The closet to Sedgwick symbolises occupying contradictory realities at the same time some people will know one’s sexuality and others will not, according to Sedgwick. Like other postmodernists she is focused on language – specifically “speech acts” – as the way in which these “unjust binaries” and “the closet” were constructed and maintained. Like Derrida she calls for deconstruction, and seeks to deconstruct heteronormativity. She seeks to undermine the stable sense of meaning for concepts to help us “accept the complexity and mutability of sexuality”. Here she shows a commitment to rejecting objective truth and concrete categories and the idea that incoherence and fluidity are liberating and politically necessary.
Queer Theorists expand this thinking to encompass almost anything and they think of this as “queering” the topic. Theorists have, for instance, queered categories of time and history and life and death. The postmodern knowledge principle in which objective reality is denied or simply ignored, and the postmodern political principle, which insists that society is structured of systems of power and privilege that determine what is understood as knowledge, are front and centre in queer Theory. They are most evident in its foundational concept that science is a form of oppressive discipline, which enforces gender conformity and heterosexuality by establishing categories and attempt to assert truths about them with rigorous authority and social legitimacy.
Blurring of boundaries and intense focus on language are central to queer Theory. They are hostile to the concept of a stable reality that we can discuss. It makes the blurring of boundaries into its preferred form of political activism and calls it “queering”. There is an almost pathological obsession with the ways sex, gender, and sexuality are spoken about. This has led to a proliferation of terms demarcating subtle differences in gender identity and sexuality, demanding impossibly extreme sensitivity of language.
Queer Theory assumes that understandings of gender and sexuality are always cultural constructs. With its focus on deconstructive techniques and its conception of knowledge as a construct of power, queer Theory is, arguably, the purest form of applied postmodernism. It underlies much trans activism and makes an appearance in multiple forms of Social Justice scholarship.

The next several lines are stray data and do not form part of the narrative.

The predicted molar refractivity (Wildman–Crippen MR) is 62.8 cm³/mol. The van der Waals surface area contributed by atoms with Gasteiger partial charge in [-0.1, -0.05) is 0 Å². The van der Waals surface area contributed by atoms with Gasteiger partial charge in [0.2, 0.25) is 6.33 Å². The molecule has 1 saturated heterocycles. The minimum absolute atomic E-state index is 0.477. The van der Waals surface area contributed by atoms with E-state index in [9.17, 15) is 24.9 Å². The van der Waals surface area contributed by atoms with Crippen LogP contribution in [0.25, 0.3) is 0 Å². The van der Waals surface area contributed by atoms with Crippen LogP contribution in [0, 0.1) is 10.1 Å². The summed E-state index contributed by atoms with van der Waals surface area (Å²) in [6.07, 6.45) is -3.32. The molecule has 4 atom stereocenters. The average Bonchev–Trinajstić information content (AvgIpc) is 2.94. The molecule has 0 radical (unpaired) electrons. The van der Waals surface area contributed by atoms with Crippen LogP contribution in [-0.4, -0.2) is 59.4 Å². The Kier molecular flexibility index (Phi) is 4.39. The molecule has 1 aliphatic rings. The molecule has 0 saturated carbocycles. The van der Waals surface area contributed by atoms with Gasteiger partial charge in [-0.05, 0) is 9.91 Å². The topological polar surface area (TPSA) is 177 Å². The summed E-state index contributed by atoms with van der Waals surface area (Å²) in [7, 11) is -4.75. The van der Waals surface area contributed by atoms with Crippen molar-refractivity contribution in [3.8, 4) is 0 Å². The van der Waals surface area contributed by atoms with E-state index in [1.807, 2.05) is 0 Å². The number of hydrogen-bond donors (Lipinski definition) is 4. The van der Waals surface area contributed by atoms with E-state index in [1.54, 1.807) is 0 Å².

Perhaps most significantly, queer Theory differs fundamentally from earlier feminism and LGBT activism that preceded it. Pre-queer Theory liberal activism and thought focused on changing prejudiced attitudes towards people of a certain sex, gender, or sexuality by appealing to our many commonalities and shared humanity.
Queer activists reliant on Queer Theory tend to act with surprising entitlement and aggression – attitudes which most people find objectionable – not least by ridiculing normative sexualities and genders and depicting those who recognise them as backwards and boorish.
The idea that heterosexuality is a social construct completely neglects the reality that humans are a sexually-reproducing species. The idea that homosexuality is a social construct neglects the plentiful evidence that it is also a biological reality. Queer Theory threatens to undo the considerable progress made by lesbian and gay activists in countering the belief that their romantic and sexual attractions are a mere “lifestyle choice”.
Although Queer Theory purports to advocate for lesbian, gay, bisexual and transgender people, the majority of LGBT people are neither familiar with it, nor support it. As it continues to assert itself as the only legitimate way to study or discuss topics of gender, sex, and sexuality, then, it also continues to do harm to the causes it seeks most interestedly to support.